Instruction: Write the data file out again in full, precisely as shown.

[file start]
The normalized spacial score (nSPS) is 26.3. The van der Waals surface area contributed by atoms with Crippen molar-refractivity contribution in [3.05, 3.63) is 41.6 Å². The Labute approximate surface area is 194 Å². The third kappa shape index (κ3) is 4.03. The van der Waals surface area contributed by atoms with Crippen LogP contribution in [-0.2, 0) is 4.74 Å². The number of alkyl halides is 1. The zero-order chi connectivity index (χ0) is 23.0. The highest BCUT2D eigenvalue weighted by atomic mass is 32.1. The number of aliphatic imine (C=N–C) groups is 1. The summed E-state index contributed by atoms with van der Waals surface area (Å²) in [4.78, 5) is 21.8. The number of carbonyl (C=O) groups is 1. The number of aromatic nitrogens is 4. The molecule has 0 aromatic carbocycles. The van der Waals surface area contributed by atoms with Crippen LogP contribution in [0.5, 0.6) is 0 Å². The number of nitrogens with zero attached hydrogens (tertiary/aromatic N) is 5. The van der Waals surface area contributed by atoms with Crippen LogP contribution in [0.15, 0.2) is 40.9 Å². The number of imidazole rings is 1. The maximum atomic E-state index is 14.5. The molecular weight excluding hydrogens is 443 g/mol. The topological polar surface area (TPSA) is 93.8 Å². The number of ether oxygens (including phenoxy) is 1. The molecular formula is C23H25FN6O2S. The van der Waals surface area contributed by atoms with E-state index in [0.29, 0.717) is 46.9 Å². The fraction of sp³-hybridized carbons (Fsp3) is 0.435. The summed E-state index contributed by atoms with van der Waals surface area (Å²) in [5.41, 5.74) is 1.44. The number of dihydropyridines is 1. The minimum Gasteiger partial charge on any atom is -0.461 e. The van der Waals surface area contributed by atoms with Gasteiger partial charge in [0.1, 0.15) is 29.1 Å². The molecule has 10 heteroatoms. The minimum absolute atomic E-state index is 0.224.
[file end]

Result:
The normalized spacial score (nSPS) is 26.3. The van der Waals surface area contributed by atoms with Crippen molar-refractivity contribution in [3.05, 3.63) is 41.6 Å². The Labute approximate surface area is 194 Å². The third kappa shape index (κ3) is 4.03. The van der Waals surface area contributed by atoms with Crippen LogP contribution in [-0.2, 0) is 4.74 Å². The number of alkyl halides is 1. The zero-order chi connectivity index (χ0) is 23.0. The highest BCUT2D eigenvalue weighted by atomic mass is 32.1. The number of aliphatic imine (C=N–C) groups is 1. The summed E-state index contributed by atoms with van der Waals surface area (Å²) in [4.78, 5) is 21.8. The number of carbonyl (C=O) groups is 1. The number of aromatic nitrogens is 4. The molecule has 0 aromatic carbocycles. The van der Waals surface area contributed by atoms with Crippen LogP contribution in [0.5, 0.6) is 0 Å². The number of nitrogens with zero attached hydrogens (tertiary/aromatic N) is 5. The van der Waals surface area contributed by atoms with Crippen LogP contribution in [0.15, 0.2) is 40.9 Å². The number of imidazole rings is 1. The maximum atomic E-state index is 14.5. The molecular weight excluding hydrogens is 443 g/mol. The topological polar surface area (TPSA) is 93.8 Å². The number of ether oxygens (including phenoxy) is 1. The molecular formula is C23H25FN6O2S. The van der Waals surface area contributed by atoms with E-state index in [0.29, 0.717) is 46.9 Å². The fraction of sp³-hybridized carbons (Fsp3) is 0.435. The summed E-state index contributed by atoms with van der Waals surface area (Å²) in [5.41, 5.74) is 1.44. The number of dihydropyridines is 1. The minimum Gasteiger partial charge on any atom is -0.461 e. The van der Waals surface area contributed by atoms with Gasteiger partial charge in [0.1, 0.15) is 29.1 Å². The molecule has 10 heteroatoms. The minimum absolute atomic E-state index is 0.224.